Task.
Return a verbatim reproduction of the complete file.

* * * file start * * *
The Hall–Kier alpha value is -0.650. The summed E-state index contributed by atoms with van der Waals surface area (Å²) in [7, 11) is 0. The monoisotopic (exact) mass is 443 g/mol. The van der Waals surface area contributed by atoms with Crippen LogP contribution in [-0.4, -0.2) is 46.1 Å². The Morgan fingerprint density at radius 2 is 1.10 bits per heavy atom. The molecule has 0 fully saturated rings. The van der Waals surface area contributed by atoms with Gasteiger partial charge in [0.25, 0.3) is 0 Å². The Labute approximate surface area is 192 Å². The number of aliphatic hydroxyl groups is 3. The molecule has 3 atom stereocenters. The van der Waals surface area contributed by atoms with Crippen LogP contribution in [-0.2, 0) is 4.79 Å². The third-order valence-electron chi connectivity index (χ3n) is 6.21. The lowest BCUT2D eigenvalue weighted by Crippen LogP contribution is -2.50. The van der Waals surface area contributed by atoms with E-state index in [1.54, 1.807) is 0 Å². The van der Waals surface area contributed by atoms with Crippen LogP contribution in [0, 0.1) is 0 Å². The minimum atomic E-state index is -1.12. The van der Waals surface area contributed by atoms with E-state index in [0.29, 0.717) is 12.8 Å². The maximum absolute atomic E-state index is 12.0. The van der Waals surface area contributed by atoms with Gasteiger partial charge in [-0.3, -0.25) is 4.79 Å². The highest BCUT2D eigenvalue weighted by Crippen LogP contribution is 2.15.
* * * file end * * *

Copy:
The Hall–Kier alpha value is -0.650. The summed E-state index contributed by atoms with van der Waals surface area (Å²) in [7, 11) is 0. The monoisotopic (exact) mass is 443 g/mol. The van der Waals surface area contributed by atoms with Crippen LogP contribution in [-0.4, -0.2) is 46.1 Å². The Morgan fingerprint density at radius 2 is 1.10 bits per heavy atom. The molecule has 0 fully saturated rings. The van der Waals surface area contributed by atoms with Gasteiger partial charge in [0.25, 0.3) is 0 Å². The Labute approximate surface area is 192 Å². The number of aliphatic hydroxyl groups is 3. The molecule has 3 atom stereocenters. The van der Waals surface area contributed by atoms with Crippen LogP contribution in [-0.2, 0) is 4.79 Å². The third-order valence-electron chi connectivity index (χ3n) is 6.21. The lowest BCUT2D eigenvalue weighted by Crippen LogP contribution is -2.50. The van der Waals surface area contributed by atoms with E-state index in [1.54, 1.807) is 0 Å². The van der Waals surface area contributed by atoms with Crippen LogP contribution in [0, 0.1) is 0 Å². The minimum atomic E-state index is -1.12. The van der Waals surface area contributed by atoms with E-state index in [0.29, 0.717) is 12.8 Å². The maximum absolute atomic E-state index is 12.0. The van der Waals surface area contributed by atoms with Gasteiger partial charge in [-0.3, -0.25) is 4.79 Å². The highest BCUT2D eigenvalue weighted by Crippen LogP contribution is 2.15.